If you want to protect your intellectual property, worry less about online security controls and more about loyalty. If your employees care, they are less likely to share with outsiders.
In the past week, Microsoft has changed its standard terms of service agreements. As reported by The Verge:
Microsoft’s revised policy allows the company to access and display user content across all of its cloud properties. Whereas the previous version of the TOS granted Microsoft the right to appropriate user content “solely to the extent necessary to provide the service,” the terms now state that this content can be used to “provide, protect and improve Microsoft products and services.”
Commentors on the article noted that this was a somewhat hypocritical move. When Google made a similar change to their terms of service just 6 months ago, Microsoft took out adverts in major newspapers to spread a little FUD*. Covered by the IdeaLab at the time, Microsoft felt the need to advise everyone:
Google is in the midst of making some unpopular changes to some of their most popular products. Those changes, cloaked in language like “transparency,” “simplicity,” and “consistency,” are really about one thing: making it easier for Google to connect the dots between everything you search, send, say or stream while using one of their services.
But, the way they’re doing it is making it harder for you to maintain control of your personal information. Why are they so interested in doing this that they would risk this kind of backlash? One logical point: Every data point they collect and connect to you increases how valuable you are to an advertiser.
Hypocracy aside, and pity the Microsoftie that has to keep a straight face explaining the about-turn, the changes in terms of service are no surprise. Enabling content to be integrated across services does offer the potential to improve the services and yes, also the potential to earn more money from advertising. A necessary factor when offering ‘free’ services to consumers. Somebody always pays.
Dropbox is a popular online file sharing tool and has also come in for criticism. A recent article by Varonis highlighted that Dropbox holds the keys to encrypt and decrypt to your data on their servers (their emphasis, not mine). They have to, both for feature reasons – the file sharing element – and for legal reasons. What does this mean?
This means that a Dropbox employee could theoretically view (or steal) your data
O! M! G!*
Before you start worrrying abut Dropbox’s employees, look closer to home… A recent study by the Ponemon Institute found: (my comments in brackets…)
- 90% of organisations in the study had experienced leakage or loss of sensitive or confidential documents over the past 12 months
- 71% of respondents say that controlling sensitive or confidential documents is more difficult than controlling records in databases (surprised it wasn’t higher than that)
- 70% of respondents say that employees, contractor or business partners have access to sensitive or confidential documents even when access is not a job or role-related requirement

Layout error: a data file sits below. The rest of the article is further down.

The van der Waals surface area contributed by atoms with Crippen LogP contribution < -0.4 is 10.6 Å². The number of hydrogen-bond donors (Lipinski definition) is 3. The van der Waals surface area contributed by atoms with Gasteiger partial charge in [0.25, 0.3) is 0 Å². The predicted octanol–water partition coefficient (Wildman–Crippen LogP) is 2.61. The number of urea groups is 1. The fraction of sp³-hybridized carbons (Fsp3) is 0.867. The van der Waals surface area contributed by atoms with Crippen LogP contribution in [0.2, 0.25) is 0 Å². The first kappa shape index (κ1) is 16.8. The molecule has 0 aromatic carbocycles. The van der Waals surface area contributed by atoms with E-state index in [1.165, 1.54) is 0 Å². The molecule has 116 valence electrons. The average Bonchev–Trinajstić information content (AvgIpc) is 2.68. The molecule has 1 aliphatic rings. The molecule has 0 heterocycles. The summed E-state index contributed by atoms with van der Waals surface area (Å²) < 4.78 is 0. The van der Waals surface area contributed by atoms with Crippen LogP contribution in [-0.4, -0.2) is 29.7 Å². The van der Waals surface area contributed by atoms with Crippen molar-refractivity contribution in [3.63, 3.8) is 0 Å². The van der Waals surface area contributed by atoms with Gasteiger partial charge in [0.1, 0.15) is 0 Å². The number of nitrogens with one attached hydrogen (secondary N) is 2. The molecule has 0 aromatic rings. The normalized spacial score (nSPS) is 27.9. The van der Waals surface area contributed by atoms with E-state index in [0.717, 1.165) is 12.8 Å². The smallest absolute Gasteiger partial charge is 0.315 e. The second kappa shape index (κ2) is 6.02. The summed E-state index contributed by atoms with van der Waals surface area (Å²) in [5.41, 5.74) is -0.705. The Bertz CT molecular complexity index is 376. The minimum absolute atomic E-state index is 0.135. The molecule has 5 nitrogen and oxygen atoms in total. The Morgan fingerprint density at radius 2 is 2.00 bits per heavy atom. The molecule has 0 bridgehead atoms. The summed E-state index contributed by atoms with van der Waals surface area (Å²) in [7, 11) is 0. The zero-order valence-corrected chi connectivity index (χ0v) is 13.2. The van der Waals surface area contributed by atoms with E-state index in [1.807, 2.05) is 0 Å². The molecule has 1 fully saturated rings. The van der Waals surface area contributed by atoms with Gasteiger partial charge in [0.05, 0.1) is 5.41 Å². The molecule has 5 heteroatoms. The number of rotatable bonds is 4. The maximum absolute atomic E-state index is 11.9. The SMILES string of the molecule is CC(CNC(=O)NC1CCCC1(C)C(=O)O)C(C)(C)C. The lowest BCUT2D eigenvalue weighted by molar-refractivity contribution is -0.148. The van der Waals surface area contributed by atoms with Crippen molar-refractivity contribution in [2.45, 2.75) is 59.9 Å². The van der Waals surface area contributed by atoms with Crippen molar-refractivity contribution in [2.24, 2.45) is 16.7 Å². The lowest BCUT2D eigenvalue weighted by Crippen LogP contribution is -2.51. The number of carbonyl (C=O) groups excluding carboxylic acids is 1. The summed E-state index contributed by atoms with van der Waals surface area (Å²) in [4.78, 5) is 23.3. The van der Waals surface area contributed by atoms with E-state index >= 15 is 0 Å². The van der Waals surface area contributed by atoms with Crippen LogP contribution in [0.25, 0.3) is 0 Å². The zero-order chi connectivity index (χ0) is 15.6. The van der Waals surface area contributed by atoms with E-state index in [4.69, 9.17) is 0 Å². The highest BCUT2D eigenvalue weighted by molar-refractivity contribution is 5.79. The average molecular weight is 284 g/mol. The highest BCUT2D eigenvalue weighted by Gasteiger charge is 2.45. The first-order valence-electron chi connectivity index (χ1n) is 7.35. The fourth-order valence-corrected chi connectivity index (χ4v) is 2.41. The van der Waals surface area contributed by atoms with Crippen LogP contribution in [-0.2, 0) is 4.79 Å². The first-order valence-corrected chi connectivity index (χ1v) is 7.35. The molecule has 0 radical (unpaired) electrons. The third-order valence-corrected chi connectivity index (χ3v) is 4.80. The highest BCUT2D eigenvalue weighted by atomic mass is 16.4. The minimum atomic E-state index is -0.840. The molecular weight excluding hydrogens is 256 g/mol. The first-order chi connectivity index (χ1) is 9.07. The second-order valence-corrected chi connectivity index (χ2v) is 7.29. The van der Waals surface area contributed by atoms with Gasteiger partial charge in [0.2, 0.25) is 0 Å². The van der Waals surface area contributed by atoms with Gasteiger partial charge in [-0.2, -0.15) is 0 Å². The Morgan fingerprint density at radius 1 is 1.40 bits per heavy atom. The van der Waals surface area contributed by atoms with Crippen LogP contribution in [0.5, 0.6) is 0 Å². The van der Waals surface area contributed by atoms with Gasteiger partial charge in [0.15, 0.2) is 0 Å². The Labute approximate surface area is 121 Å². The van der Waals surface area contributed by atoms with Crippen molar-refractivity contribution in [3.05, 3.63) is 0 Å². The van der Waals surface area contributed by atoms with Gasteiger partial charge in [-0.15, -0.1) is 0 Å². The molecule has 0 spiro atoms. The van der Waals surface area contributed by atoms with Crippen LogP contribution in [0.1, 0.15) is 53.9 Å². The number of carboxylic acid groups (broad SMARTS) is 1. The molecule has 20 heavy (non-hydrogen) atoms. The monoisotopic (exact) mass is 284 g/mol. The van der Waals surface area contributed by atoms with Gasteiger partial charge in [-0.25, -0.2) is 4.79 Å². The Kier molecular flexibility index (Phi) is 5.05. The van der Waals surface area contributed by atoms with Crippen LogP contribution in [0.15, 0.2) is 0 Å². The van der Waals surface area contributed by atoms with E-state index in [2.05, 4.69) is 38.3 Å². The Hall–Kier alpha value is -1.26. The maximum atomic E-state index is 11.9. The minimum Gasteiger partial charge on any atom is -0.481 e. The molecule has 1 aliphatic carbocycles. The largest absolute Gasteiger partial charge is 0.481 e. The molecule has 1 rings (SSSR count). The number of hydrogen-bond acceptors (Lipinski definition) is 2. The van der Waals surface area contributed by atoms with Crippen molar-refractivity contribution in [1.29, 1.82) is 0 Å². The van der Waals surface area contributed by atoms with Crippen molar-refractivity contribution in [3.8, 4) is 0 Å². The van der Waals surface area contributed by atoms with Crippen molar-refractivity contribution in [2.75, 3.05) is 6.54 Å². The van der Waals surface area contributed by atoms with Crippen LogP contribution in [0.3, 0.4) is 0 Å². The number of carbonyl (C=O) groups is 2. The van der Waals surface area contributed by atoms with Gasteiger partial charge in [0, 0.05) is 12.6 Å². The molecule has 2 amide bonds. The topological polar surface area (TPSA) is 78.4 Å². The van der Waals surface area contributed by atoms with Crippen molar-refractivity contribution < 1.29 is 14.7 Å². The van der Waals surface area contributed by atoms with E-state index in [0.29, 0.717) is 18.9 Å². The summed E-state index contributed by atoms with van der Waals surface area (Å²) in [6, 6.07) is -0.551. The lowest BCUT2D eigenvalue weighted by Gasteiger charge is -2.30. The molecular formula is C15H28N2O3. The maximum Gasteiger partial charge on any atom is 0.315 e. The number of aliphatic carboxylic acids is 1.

- 63% of respondents do not believe they are effective at assigning privilege (permissions) to [manage] access to sensitive or confidential documents
So to summarise, most organisations do not have adequate controls to manage their intellectual property when it is in document form, regardless of where it is stored. If that’s the case, accept a simple fact. If a document exists, at some point you may lose control of it. The terms of service for online storage are the least of your worries.
So what’s a business to do?
Whilst I would not suggest throwing out the security controls and it sounds like some organisations could do with improving them, I would encourage putting more effort (and investment) into making sure employees care. People who feel loyal to a cause will protect that cause.
Over this last weekend, Lewis Hamilton grumpily shared an Instagram picture of the McLaren Formula 1 team telemetry sheet, showing his and his team mate Jensen Button’s performance during qualifying. Reported today in The Times:
Christian Horner, the Red Bull team principal, could not contain his mirth as he claimed his engineers were poring over data that is usually restricted only to McLaren’s drivers and race engineers. Hamilton deleted the tweet but it was too late.
What security system could have prevented that? A photo of a print-out shared via Twitter by someone paid an awful lot of money to win races in part based on the intellectual property held in said photo. But who was having a particularly crappy weekend with the team, again… Naturally the PR machine is now in full throttle (pun intended) and McLaren claims the data loss is no big deal.
How employees feel about the company will have a far bigger influence on maintaining control of your data than any security system, digital or physical. The ‘vibe’ of the office matters more than most people realise, for so many different reasons – productivity gains, collaborative working, knowledge sharing and yes, protecting intellectual property from prying eyes.
- Updated service agreement allows Microsoft to integrate content across cloud services – The Verge, September 2012
- Marco Arment on Dropbox: Don’t use it for anything valuable – Varonis, July 2012
- What Facebook Knows – MIT Technology Review, July 2012
- 2012 Confidential Documents at Risk Study – The Ponemon Institute, August 2012
- Lewis Hamilton leaves a trail of debris after a Tweet too far – The Times, September 2012 (sub req’d)
- Lewis Hamilton Tweet has not caused us much harm [says] McLaren – BBC News, September 2012
* FUD = Fear, Uncertainty and Doubt. What competitors like to create about rivals in customers’ minds
* OMG = Oh My God/Goodness, depending on your religious slant, often delivered with a twist of sarcasm.